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How to Leave a Voicemail

Most people don’t know how to keep control of the next action when leaving a voicemail. This can have a huge / negative impact on your selling, fundraising, or follow-up in general! This is a tactic I picked up early in my sales career. It’s simple and effective.

Most people leave a very standard voicemail. “This is Nick Fellers, I’m calling about XYZ. My phone number is 614-352-2505. Please call me back.”

Do not leave the responsibility for follow-up with the prospect. It’s YOUR responsibility!

Instead, “It’s Nick Fellers, I’m calling to connect about ______. I’m sorry I missed you. You can reach me at 614-352-2505. Or, I’ll try you again later.”

This keeps you in control of the follow-up action.

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Dream in Years. Plan in Months. Evaluate in Weeks. Ship Daily.

This tweet caught my eye. (If you’re reading this via email or rss reader, make sure you load the picture).

From U.S. Chief Data Scientist, DJ Patil.

What a GREAT notecard!

-Dream in Years.
-Plan in months.
-Evaluate in weeks.
-Ship Daily
——-
-Prototype for 1x
-Build for 10x
-Engineer for 100x
——-
-What’s required to cut the timeline in 1/2
-What needs to be done to double the impact

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Have a Triumphant Thought Pattern

Early this am I was re-reading The Power of Positive Thinking by Dr. Norman Vincent Peale (1898 – 1993). Dr. Peale is one of the original positive psychology authors. He wrote from a theological place of origin and applied teachings in a secular context. In 1984 he was awarded the Presidential Medal of Freedom for the tremendous and positive impact of his message.

Dr. Peale’s First Principle of Positive Thinking is: BELIEVE IN YOURSELF.

On the subject of believing in yourself he writes, “Feelings of confidence depend on the type of thoughts that habitually occupy your mind. Think defeat and you are bound to feel defeated. But practice confident thoughts, make it a dominating habit, and you will develop such a strong sense of capacity that regardless of what difficulties arise you will be able to overcome them.”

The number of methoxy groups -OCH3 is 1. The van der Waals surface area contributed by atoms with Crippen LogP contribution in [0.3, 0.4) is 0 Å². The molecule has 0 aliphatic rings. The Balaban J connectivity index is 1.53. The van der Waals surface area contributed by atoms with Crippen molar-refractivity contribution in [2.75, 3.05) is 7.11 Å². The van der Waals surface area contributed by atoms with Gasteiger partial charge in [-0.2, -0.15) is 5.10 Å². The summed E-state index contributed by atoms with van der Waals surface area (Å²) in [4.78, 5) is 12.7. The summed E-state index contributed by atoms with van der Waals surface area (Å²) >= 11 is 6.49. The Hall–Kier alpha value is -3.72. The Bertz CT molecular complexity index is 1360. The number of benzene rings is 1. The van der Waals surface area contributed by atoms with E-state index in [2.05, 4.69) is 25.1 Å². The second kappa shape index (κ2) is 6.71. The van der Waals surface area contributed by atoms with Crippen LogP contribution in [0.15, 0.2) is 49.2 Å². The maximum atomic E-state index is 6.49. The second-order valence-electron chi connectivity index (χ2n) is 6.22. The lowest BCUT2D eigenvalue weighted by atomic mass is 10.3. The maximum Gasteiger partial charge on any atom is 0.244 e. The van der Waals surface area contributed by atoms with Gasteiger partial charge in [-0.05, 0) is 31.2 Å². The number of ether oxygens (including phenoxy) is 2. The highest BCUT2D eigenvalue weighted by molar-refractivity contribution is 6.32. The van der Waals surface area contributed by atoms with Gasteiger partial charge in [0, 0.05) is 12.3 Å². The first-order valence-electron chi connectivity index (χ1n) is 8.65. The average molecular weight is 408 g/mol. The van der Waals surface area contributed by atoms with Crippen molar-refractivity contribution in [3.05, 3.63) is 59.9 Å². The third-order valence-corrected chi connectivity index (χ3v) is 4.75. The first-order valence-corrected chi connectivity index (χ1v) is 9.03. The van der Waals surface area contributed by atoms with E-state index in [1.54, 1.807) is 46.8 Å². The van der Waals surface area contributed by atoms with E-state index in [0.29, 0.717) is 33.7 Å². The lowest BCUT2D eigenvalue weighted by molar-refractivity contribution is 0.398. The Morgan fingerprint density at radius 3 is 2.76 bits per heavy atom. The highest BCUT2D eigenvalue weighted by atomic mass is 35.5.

And, “The secret is to fill your mind with thoughts of faith, confidence, and security.”

I made many highlights and notes on those two paragraphs, then came the nugget that LEAPT off the page (in bold).

“I know a man who is a tremendous asset to his organization, not because of any extraordinary ability, but because he invariably demonstrates a triumphant thought pattern. Perhaps his associates view a proposition pessimistically, so he employs what he calls “the vacuum-cleaner method.” That is, by a series of questions he “sucks the dust” out of his associates’ minds; he draws out their negative attitudes. Then quietly he suggests positive ideas concerning the proposition until a new set of attitudes gives them a new concept of the facts.”

TRIUMPHANT THOUGHT PATTERN!!!

That’s what we should strive to bring as leaders and salespeople!!!

Here is the question I wrote to myself? “What can I do to make a TRIUMPHANT THOUGHT PATTERN my consistent discipline and contribution?”

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Maximizing Relationships Requires a Funding Rationale

The absence of strong Funding Rationales (a.k.a. your reason for needing funds) likely means your organization is not maximizing relationships.

At a major-gifts level* there needs to be some specificity in terms of funding a specific program, outcome, or priority initiative. (See 10 Types of Funding Rationales).

If you don’t have a specific Funding Rationale then one of two things usually happens:

  1. The commitment is not maximized.

    People give to support a mission or a cause, and they invest more to support specific impact (or outcome).  Our experience has been that a portfolio gives 3x more when you’re able to clearly define a strong funding rationale!!!  

    This is the difference between asking,”Will you invest $10K in our vision?”  And, “Will you invest $10K to help with this priority and these outcomes that will help us deliver on the vision?”
  2. Funders (over) restrict the funding.

    When we see this, it’s an indication that the funder is creating a rationale because yours is not clear enough!

    Note: While restricted funding is not bad in and of itself, gifts committed with restrictions crafted by the funder hinder an organization’s efficiency or focus. Said another way, if you don’t define your priorities/rationales then someone will do it for you.

*For most organizations this is $10K+ and could come from an individual, corporation, or foundation.

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Planned Giving – Be Proactive and Keep it Simple

For most organizations, Planned Giving is largely a reactive and complex conversation. It needs to be proactive and simple.  

When using our For Impact TODAY/TOMORROW/FOREVER Funding Model, the beauty of having a complete funding model as part of your presentation is that it you are always able to talk about Legacy/Planned Gifts.

Instead of trying to figure out HOW to get into a conversation about estate planning you can simply say, “We talk to EVERYONE about ways to have an impact here, FOREVER.”  (Visually referencing a complete funding model.)

In terms of simplicity, there are people out there that understand all the modes and vehicles for planned giving… they’re called estate lawyers and accountants!!